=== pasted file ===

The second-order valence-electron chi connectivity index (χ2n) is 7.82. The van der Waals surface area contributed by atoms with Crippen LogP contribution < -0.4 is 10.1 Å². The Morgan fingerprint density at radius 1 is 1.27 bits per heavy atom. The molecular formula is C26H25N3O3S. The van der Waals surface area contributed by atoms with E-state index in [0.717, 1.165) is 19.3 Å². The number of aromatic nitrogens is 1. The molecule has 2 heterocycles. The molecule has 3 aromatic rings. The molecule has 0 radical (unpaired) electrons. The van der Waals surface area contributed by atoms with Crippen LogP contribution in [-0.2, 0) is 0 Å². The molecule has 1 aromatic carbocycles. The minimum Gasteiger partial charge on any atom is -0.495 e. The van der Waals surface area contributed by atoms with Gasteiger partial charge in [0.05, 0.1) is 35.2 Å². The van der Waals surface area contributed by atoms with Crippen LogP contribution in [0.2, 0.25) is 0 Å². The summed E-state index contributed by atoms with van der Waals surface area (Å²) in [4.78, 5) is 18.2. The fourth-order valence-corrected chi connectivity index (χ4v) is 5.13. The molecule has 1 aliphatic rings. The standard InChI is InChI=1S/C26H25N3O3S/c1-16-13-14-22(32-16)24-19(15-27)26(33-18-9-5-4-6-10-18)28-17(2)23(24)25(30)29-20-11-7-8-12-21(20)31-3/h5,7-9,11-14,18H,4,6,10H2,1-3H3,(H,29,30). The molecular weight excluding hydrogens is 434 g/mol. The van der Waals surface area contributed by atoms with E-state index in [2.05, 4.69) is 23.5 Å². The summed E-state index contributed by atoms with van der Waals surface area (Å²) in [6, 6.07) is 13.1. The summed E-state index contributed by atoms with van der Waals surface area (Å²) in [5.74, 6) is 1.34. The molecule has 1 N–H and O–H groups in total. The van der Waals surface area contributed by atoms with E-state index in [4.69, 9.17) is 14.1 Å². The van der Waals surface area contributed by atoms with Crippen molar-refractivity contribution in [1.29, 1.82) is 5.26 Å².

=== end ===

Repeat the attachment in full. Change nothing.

The second-order valence-electron chi connectivity index (χ2n) is 7.82. The van der Waals surface area contributed by atoms with Crippen LogP contribution < -0.4 is 10.1 Å². The Morgan fingerprint density at radius 1 is 1.27 bits per heavy atom. The molecular formula is C26H25N3O3S. The van der Waals surface area contributed by atoms with E-state index in [0.717, 1.165) is 19.3 Å². The number of aromatic nitrogens is 1. The molecule has 2 heterocycles. The molecule has 3 aromatic rings. The molecule has 0 radical (unpaired) electrons. The van der Waals surface area contributed by atoms with Crippen LogP contribution in [-0.2, 0) is 0 Å². The molecule has 1 aromatic carbocycles. The minimum Gasteiger partial charge on any atom is -0.495 e. The van der Waals surface area contributed by atoms with Gasteiger partial charge in [0.05, 0.1) is 35.2 Å². The van der Waals surface area contributed by atoms with Crippen LogP contribution in [0.2, 0.25) is 0 Å². The summed E-state index contributed by atoms with van der Waals surface area (Å²) in [4.78, 5) is 18.2. The fourth-order valence-corrected chi connectivity index (χ4v) is 5.13. The molecule has 1 aliphatic rings. The standard InChI is InChI=1S/C26H25N3O3S/c1-16-13-14-22(32-16)24-19(15-27)26(33-18-9-5-4-6-10-18)28-17(2)23(24)25(30)29-20-11-7-8-12-21(20)31-3/h5,7-9,11-14,18H,4,6,10H2,1-3H3,(H,29,30). The molecular weight excluding hydrogens is 434 g/mol. The van der Waals surface area contributed by atoms with E-state index in [2.05, 4.69) is 23.5 Å². The summed E-state index contributed by atoms with van der Waals surface area (Å²) in [6, 6.07) is 13.1. The summed E-state index contributed by atoms with van der Waals surface area (Å²) in [5.74, 6) is 1.34. The molecule has 1 N–H and O–H groups in total. The van der Waals surface area contributed by atoms with E-state index in [4.69, 9.17) is 14.1 Å². The van der Waals surface area contributed by atoms with Crippen molar-refractivity contribution in [1.29, 1.82) is 5.26 Å².